We can’t have it both ways, or can we?

It was 2008. My colleagues and I were cleaning out our offices preparing to be unemployed because of our organization’s bankruptcy. Given that, we threw caution to the wind and talked about politics.

I was a different person then.  I had strong opinions formed over a lifetime by those around me who shared the same thoughts.

My colleague, in discussing the upcoming election, said that the global community distrusts and dislikes the United States.  I believe she was focused primarily on what was then 7 long years of war instigated by our country.

My first impression after that statement?  I didn’t really care that other countries didn’t trust us. We, after all, had a long and glorious history of hard-earned freedom and opportunity where anyone could, with a little hard work, succeed.

That was me in 2008.  It seems like a lifetime ago now.

I am writing this in 2020 in my home office, banned from doing anything but shopping at the grocery store and ordering take-out.  It’s going on four weeks now – a very long time to do nothing but ponder things.

Apparently questioning my strong opinions formed over a lifetime by those around me who shared the same thought has become my new normal.

I think it all started with a black President who, I believed, wasn’t acting as “my President,” because he was shining light on the fact that freedom and opportunity may not be as equally distributed as I’d thought. Honest white cops who held a prejudice against black people were simply informed by the fact that blacks were more often in trouble, right?  That’s why they were more cautious, and perhaps drew their firearm more frequently when approaching blacks. Perhaps.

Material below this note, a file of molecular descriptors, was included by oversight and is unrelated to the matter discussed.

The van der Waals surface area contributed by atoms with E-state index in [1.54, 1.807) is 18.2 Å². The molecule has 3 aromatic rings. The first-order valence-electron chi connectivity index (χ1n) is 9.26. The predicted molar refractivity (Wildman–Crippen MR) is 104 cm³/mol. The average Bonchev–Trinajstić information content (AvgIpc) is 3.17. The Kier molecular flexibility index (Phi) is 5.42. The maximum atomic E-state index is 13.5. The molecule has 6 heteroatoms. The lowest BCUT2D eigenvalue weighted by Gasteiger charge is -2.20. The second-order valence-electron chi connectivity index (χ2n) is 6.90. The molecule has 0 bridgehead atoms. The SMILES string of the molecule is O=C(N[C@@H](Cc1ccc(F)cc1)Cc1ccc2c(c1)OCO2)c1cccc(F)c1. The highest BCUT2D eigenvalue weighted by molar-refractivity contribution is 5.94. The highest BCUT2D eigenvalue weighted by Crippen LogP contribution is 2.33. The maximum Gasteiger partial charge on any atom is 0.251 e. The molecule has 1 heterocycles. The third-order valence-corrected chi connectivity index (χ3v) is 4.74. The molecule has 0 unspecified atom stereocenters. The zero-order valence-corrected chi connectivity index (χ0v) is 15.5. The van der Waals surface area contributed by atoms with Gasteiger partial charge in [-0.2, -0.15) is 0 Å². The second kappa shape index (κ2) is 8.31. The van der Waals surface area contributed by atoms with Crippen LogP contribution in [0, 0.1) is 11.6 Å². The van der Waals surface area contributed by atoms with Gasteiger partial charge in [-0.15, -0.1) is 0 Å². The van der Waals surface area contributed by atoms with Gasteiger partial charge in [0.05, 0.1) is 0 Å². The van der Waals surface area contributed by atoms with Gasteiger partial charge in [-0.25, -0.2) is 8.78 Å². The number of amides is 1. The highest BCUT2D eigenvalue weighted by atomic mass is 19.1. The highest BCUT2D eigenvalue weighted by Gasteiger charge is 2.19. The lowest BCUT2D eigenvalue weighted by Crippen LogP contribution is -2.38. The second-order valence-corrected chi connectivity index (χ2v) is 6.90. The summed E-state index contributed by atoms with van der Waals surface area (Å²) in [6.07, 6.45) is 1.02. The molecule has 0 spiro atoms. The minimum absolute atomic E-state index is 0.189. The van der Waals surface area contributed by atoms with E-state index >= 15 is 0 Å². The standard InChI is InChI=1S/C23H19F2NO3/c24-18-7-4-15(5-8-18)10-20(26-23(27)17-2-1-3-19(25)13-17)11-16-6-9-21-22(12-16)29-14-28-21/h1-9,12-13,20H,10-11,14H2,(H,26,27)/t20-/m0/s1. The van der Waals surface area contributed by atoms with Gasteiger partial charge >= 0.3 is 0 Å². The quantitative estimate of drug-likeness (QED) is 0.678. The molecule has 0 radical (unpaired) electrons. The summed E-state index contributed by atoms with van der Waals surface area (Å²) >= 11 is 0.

This challenge to my paradigm wasn’t instantaneous.  It evolved over several years, as events occurred. But there were whiffs of prejudice you could begin to hear in dialogue.  People on either side of the fence were jumping in to defend their actions, a little more loudly with each event.

It hit home for me a little bit more when Roger Ailes and Harvey Weinstein were called out for the pigs they were.  Those nagging “just below the surface feelings” that women weren’t quite as far along in equality as I’d believed grew with every news release.

But they also made me revisit my own past as a woman in a man’s world.  I was successful without compromising my own values. Was I just lucky?

As all of this pondering mess was swirling around my head, we entered a new election where our options were a woman or a womanizer. I didn’t much care for either, honestly.  I was looking for credibility, experience, intelligence and a presence that would unite the country.

And here we are….more polarized than ever. I see MAGA and wonder what is really behind the desire to make America great again.  I see fighting against immigration laws and worry about where my tax dollars will go. My swirling head has now become a tornado, and it’s starting to hurt.

Anger seems to be the currency of the day.  Who can generate more anger by their vitriolic and hateful words? Who can make the other side look worse?